After 20 years of political silence, on March 9, 2009 he announced his bid to run in the 2009 Iranian Presidential Election, which has been since welcomed by many Iranians who still recall his time as Prime Minister. His intention to contest the upcoming Presidential election in June has been immensely welcomed by Trade Unions, Labour associations, grassroot activists on both sides of the political aisle and working class Iranians who feel being neglected for far too long by different administrations. Mousavi is well remembered by many Iranians for managing the country during the 1980-88 war with Iraq, and very effectively steering the country out of an economic meltdown. He has stated that his main goals are to institutionalise social justice, equality and fairness, freedom of expression, rooting out corruption as well as to speed up Iran’s pending process of privatization and thus move Iran away from what he calls “an alms-based economy”. Presidential hopeful Mousavi poses a serious pro-reform challenge to the country’s hard-line establishment and the current ultra-conservative president Ahmadinejad and has often criticized his economic mismanagement, stating that when Iran “was making profits from high oil prices, had he (Ahmadinejad) ever considered a situation when prices would fall?”.

Mousavi’s candidacy as a strong opportunity to unseat the current hard-line President Ahmadinejad, as he has lost popularity even among conservatives because of his handling of the faltering economy, evaporation of civil liberties and the disastrous state of the foreign policy, as some Iranians believe that his tough anti-U.S. and anti-Israeli rhetoric has worsened Iran’s isolation and standing in the world.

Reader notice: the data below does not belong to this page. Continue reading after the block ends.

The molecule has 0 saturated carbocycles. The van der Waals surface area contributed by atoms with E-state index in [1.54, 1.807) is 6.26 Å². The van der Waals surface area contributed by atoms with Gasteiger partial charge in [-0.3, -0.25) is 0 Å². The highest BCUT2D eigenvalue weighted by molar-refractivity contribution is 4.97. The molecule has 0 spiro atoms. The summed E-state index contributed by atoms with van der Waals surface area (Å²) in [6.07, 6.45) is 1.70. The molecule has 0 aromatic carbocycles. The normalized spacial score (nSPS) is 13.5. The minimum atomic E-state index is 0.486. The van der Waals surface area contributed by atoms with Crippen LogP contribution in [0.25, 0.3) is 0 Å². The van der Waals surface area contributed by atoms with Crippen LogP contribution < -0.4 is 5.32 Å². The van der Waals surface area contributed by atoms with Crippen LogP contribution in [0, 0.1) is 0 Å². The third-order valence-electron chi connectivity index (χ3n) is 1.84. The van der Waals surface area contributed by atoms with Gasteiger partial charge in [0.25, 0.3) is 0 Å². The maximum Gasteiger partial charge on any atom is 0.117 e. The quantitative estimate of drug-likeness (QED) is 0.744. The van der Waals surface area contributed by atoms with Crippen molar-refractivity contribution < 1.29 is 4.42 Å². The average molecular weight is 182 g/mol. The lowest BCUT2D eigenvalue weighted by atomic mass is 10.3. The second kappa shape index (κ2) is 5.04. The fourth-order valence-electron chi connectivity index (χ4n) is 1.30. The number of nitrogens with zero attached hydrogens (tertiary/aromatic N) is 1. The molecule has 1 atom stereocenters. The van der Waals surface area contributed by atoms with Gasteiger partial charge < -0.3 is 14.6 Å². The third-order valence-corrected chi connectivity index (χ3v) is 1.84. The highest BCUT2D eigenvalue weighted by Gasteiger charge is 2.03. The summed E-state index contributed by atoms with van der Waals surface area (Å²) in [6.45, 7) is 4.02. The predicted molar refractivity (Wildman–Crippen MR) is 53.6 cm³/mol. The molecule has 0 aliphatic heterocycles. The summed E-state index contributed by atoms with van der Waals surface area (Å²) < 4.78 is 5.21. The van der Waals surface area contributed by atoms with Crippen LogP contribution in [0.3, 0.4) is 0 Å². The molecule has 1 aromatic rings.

POLITICAL POSTS

  • Member of Central Campaign of Islamic Republican Party (1979–1981)
  • Head of Political Office of Islamic Republican Party (1980–1981)
  • Editor-in-Chief of Islamic Republican Newspaper (1981)
  • Minister of Foreign Affairs (1981)
  • President of Council of Cultural Revolution (1981)
  • Prime Minister of Iran (1981–1989)
  • President of Mostazafen Foundation of Islamic Revolution (1981–1989)
  • President of Economy Council (1982–1989)
  • Political adviser of president Hashemi Rafsanjani (1989–1997)
  • Senior adviser of president Mohammad Khatami (1997–2005)
  • Member of Expediency Discernment Council (1989-Present)
  • Member of Supreme Council of Cultural Revolution (1996-Present)
  • President of Iranian Academy of Arts (2000–2009)
  • Leader of Green Movement and The Green Path of Hope (2009-Present)

Checkout the ASCII Art of Mousavi Mir Hossein in the below link. Please use Lucida Console font to view the art in Notepad. Before that in Notepad go to Format and Uncheck the Word Warp and then Go to Font and Reduce the Font Size to 3 to 4 pt. Use only Lucida Console Font.

http://www.4shared.com/document/oSE4A8Xb/Mousavi_Mir_Hossein.html

Advertisements

Leave a Reply

Fill in your details below or click an icon to log in:

WordPress.com Logo

You are commenting using your WordPress.com account. Log Out / Change )

Twitter picture

You are commenting using your Twitter account. Log Out / Change )

Facebook photo

You are commenting using your Facebook account. Log Out / Change )

Google+ photo

You are commenting using your Google+ account. Log Out / Change )

Connecting to %s

%d bloggers like this: